Friday, October 23, 2020 [Tweets] [Favorites]

Google Antitrust Lawsuit

William P. Barr (tweet, PDF):

This morning the Department of Justice, along with eleven states, filed a civil lawsuit against Google for unlawfully maintaining a monopoly in general search services and search advertising in violation of the U.S. antitrust laws.

[…]

Over the course of the last 16 months, the Antitrust Division collected convincing evidence that Google no longer competes only on the merits but instead uses its monopoly power – and billions in monopoly profits – to lock up key pathways to search on mobile phones, browsers, and next generation devices, depriving rivals of distribution and scale. The end result is that no one can feasibly challenge Google’s dominance in search and search advertising.

This lack of competition harms users, advertisers, and small businesses in the form of fewer choices, reduced quality (including on metrics like privacy), higher advertising prices, and less innovation.

David McCabe, Cecilia Kang, and Daisuke Wakabayashi (Hacker News):

In a 57-page complaint, filed in the U.S. District Court in the District of Columbia, the agency accused Google of locking out competition in search by obtaining several exclusive business contracts and agreements. Google’s deals with Apple, mobile carriers and other handset makers to place its search engine as the default option for consumers accounted for most of its dominant market share in search, the agency said, a figure that it put at around 80 percent.

Google:

Today’s lawsuit by the Department of Justice is deeply flawed. People use Google because they choose to, not because they’re forced to, or because they can’t find alternatives.

This lawsuit would do nothing to help consumers. To the contrary, it would artificially prop up lower-quality search alternatives, raise phone prices, and make it harder for people to get the search services they want to use.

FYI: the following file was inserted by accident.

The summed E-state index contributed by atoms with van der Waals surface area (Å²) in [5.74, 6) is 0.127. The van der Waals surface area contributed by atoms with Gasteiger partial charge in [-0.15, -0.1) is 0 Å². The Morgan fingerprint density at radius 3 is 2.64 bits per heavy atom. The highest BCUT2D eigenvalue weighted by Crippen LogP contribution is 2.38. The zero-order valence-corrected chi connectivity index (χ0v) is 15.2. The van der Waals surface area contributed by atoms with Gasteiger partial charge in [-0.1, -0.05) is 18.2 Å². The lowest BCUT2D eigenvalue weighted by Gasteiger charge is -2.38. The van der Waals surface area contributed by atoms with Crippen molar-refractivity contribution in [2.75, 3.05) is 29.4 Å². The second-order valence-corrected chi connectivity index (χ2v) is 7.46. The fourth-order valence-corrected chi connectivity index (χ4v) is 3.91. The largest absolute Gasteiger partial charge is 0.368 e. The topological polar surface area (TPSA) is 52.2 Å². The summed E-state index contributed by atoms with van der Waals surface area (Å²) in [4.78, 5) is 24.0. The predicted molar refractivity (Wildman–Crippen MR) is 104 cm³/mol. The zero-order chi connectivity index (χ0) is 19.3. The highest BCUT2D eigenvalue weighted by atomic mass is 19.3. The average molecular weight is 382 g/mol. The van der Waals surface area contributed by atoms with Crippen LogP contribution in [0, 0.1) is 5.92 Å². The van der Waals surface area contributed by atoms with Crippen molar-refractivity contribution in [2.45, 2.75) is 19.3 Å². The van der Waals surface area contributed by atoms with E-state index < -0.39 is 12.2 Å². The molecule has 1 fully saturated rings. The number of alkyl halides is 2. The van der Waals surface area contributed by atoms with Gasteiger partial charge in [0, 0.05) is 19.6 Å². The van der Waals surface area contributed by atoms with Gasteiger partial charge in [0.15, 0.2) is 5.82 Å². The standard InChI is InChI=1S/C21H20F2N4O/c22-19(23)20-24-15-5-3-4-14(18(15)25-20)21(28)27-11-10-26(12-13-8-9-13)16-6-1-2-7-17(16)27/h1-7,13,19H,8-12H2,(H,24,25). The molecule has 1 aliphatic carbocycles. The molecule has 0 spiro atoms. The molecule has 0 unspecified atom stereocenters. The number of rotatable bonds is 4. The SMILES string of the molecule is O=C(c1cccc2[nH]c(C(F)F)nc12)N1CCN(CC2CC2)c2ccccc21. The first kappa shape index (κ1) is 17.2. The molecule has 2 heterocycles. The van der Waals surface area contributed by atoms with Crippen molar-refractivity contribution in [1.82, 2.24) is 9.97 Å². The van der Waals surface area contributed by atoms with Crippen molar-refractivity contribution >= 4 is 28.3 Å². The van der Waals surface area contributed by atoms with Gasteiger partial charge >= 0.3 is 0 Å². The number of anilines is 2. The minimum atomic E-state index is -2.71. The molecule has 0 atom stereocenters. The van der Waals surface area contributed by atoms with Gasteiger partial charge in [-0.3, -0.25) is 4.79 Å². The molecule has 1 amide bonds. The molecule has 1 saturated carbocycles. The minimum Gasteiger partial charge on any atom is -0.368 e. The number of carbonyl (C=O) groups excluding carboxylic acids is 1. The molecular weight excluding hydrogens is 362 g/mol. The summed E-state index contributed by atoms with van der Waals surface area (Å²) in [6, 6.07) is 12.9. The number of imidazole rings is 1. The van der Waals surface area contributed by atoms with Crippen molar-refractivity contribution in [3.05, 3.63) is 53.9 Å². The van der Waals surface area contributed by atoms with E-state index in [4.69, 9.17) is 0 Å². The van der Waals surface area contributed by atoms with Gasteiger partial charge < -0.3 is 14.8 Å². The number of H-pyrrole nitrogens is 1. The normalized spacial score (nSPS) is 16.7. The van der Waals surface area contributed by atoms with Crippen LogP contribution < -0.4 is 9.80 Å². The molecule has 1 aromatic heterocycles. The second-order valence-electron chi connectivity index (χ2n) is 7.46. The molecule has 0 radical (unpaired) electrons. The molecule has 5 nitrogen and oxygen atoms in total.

DuckDuckGo (tweet):

So, Google, given that you’ve often said competition is one click away, and you’re aware a complicated process suppresses competition, why does it take fifteen+ clicks to make DuckDuckGo Search or any other alternative the default on Android devices?

Ben Thompson:

Apparently being sued for antitrust is like graduating from college for tech companies.

Sandeep Vaheesan:

Great excerpt in U.S. v. Google on how Google shares its monopoly profits with Apple. Google pays billions for exclusive pre-installation on Apple devices--payments that are as much as one-fifth of Apple’s annual net income.

Michael Y. Lee:

To me it reveals how fragile their dominance is that they’d feel the need to pay apple billions for making them the default search engine on iPhones

Mark Gurman:

The U.S. government said Apple Chief Executive Officer Tim Cook and Google CEO Sundar Pichai met in 2018 to discuss the deal. After that, an unidentified senior Apple employee wrote to a Google counterpart that “our vision is that we work as if we are one company.”

The DOJ also cited internal Google documents that call the Apple search deal a “significant revenue channel” for the search giant and one that, if lost, would result in a “Code Red” scenario. That’s because nearly half of Google search traffic in 2019 came from Apple products, according to the lawsuit.

Jeff Johnson:

It’s certainly not a good look when Google pays Apple $billions per year, they agree to "work as if we are one company", and both Safari and Chrome kneecap the browser extension ad blocking API.

Mozilla:

Unintended harm to smaller innovators from enforcement actions will be detrimental to the system as a whole, without any meaningful benefit to consumers — and is not how anyone will fix Big Tech.

Tim Bray:

It’s not obvious that end-users are hurt directly. Google provides, at the end of the day, a pretty awesome search service.

[…]

The problem is (to steal a phrase from the Complaint) “monopoly rents from advertisers”. Search advertising is a context where you know exactly what the user is looking for, and it’s amazingly effective, and Google enjoys a monopoly, which means they can charge what the market will bear, and they do.

Previously: